Rent Calculation Question

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    Rent Calculation Question

    Hi

    I need some advice.

    I have a tenant arguing over the final payment of rent. They were in for 11 months 20 days and as such I have charged them 11 months rent and then worked out 20 days for the final instalment on a "per diem" daily basis.

    They have come back disputing this amount claiming the rent should have been calculated "per diem" or daily for the 354 days they were in the property, which is less then the figure I am charging.

    Does anyone know if in English Law there is a correct way to calculate rent.

    Many thanks

    #2
    well try this on them :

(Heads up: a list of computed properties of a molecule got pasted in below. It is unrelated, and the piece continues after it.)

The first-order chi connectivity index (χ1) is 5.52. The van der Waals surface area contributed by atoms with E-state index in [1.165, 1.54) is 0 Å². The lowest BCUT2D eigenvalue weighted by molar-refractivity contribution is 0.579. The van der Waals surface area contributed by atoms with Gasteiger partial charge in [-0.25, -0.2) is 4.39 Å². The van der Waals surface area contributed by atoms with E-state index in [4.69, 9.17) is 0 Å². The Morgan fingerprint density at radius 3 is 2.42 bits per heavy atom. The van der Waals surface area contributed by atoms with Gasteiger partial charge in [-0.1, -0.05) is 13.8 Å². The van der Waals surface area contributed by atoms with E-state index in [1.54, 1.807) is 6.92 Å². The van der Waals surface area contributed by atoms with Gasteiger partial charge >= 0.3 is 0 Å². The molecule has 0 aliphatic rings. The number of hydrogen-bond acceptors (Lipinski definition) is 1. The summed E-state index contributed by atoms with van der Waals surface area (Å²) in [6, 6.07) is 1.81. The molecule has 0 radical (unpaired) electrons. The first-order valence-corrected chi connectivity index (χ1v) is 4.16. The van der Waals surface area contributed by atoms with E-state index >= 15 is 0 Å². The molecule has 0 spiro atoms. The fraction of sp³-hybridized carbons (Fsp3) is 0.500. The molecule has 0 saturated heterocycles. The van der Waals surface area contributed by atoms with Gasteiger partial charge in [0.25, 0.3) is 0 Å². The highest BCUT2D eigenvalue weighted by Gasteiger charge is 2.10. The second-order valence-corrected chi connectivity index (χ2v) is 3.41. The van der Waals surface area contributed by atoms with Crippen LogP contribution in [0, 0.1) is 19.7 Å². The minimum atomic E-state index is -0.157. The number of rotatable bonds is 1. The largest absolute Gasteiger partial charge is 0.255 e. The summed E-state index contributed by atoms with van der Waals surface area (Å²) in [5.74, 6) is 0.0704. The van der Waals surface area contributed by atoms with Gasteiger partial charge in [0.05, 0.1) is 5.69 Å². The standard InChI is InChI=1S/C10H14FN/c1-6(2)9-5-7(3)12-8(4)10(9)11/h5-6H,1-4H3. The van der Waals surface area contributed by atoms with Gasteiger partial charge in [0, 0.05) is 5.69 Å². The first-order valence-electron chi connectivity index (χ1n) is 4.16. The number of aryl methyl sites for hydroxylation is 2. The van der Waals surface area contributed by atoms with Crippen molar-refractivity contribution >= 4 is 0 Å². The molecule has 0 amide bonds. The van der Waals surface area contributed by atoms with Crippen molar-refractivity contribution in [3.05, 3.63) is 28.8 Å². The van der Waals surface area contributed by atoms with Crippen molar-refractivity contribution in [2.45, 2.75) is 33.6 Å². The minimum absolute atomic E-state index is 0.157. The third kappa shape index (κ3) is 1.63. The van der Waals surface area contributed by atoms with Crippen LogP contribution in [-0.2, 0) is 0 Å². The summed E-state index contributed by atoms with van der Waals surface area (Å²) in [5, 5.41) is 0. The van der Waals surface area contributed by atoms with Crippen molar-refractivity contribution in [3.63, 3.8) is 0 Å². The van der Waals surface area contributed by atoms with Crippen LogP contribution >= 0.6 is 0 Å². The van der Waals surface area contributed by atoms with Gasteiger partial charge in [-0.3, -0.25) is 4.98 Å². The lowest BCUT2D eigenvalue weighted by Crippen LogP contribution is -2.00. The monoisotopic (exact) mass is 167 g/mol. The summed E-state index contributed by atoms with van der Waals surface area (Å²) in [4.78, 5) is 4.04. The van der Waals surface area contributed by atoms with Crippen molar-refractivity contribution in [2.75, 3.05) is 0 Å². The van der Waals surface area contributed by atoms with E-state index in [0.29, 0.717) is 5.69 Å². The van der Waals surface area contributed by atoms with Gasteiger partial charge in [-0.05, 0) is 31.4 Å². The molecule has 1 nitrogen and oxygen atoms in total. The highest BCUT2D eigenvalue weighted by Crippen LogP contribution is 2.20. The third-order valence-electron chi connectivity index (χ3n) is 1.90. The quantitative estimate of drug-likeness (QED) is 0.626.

Rent is payable per calender month as stated in ast ....(assume yours does)
    so we will make the whole calculation alot easier ...as you entered the 12th month the sum payable will be 12 x monthly rent ........pls send payment by return !!!!!!!!!!!


    And see what happens !

    The Rodent
    A pessimist sees the difficulty in every opportunity; an optimist sees the opportunity in every difficulty.
    W.Churchill

    Comment


      #3
      Originally posted by Hi-fi View Post
      I have a tenant arguing over the final payment of rent. They were in for 11 months 20 days and as such I have charged them 11 months rent and then worked out 20 days for the final instalment on a "per diem" daily basis.

      They have come back disputing this amount claiming the rent should have been calculated "per diem" or daily for the 354 days they were in the property, which is less then the figure I am charging.

      Does anyone know if in English Law there is a correct way to calculate rent.